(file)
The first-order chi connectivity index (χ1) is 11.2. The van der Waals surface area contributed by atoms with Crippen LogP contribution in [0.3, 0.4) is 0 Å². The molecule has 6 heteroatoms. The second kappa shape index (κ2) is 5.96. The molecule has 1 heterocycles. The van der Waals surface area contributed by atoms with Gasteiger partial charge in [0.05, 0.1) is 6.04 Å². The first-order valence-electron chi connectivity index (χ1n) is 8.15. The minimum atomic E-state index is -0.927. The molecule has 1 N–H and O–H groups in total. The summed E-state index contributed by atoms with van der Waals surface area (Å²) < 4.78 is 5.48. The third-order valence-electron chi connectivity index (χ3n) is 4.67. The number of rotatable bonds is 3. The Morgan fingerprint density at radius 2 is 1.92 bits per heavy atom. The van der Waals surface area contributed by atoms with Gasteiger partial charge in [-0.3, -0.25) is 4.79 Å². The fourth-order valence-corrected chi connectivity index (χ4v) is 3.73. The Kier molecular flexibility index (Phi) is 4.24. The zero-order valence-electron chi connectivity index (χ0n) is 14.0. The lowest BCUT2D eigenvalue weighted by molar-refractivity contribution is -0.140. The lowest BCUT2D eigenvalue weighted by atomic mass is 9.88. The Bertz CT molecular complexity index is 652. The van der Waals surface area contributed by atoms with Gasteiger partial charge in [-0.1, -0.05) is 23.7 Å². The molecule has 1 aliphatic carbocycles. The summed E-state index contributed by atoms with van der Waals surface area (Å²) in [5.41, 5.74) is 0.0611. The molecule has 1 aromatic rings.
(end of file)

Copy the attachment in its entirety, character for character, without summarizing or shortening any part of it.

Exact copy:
The first-order chi connectivity index (χ1) is 11.2. The van der Waals surface area contributed by atoms with Crippen LogP contribution in [0.3, 0.4) is 0 Å². The molecule has 6 heteroatoms. The second kappa shape index (κ2) is 5.96. The molecule has 1 heterocycles. The van der Waals surface area contributed by atoms with Gasteiger partial charge in [0.05, 0.1) is 6.04 Å². The first-order valence-electron chi connectivity index (χ1n) is 8.15. The minimum atomic E-state index is -0.927. The molecule has 1 N–H and O–H groups in total. The summed E-state index contributed by atoms with van der Waals surface area (Å²) < 4.78 is 5.48. The third-order valence-electron chi connectivity index (χ3n) is 4.67. The number of rotatable bonds is 3. The Morgan fingerprint density at radius 2 is 1.92 bits per heavy atom. The van der Waals surface area contributed by atoms with Gasteiger partial charge in [-0.3, -0.25) is 4.79 Å². The fourth-order valence-corrected chi connectivity index (χ4v) is 3.73. The Kier molecular flexibility index (Phi) is 4.24. The zero-order valence-electron chi connectivity index (χ0n) is 14.0. The lowest BCUT2D eigenvalue weighted by molar-refractivity contribution is -0.140. The lowest BCUT2D eigenvalue weighted by atomic mass is 9.88. The Bertz CT molecular complexity index is 652. The van der Waals surface area contributed by atoms with Gasteiger partial charge in [-0.1, -0.05) is 23.7 Å². The molecule has 1 aliphatic carbocycles. The summed E-state index contributed by atoms with van der Waals surface area (Å²) in [5.41, 5.74) is 0.0611. The molecule has 1 aromatic rings.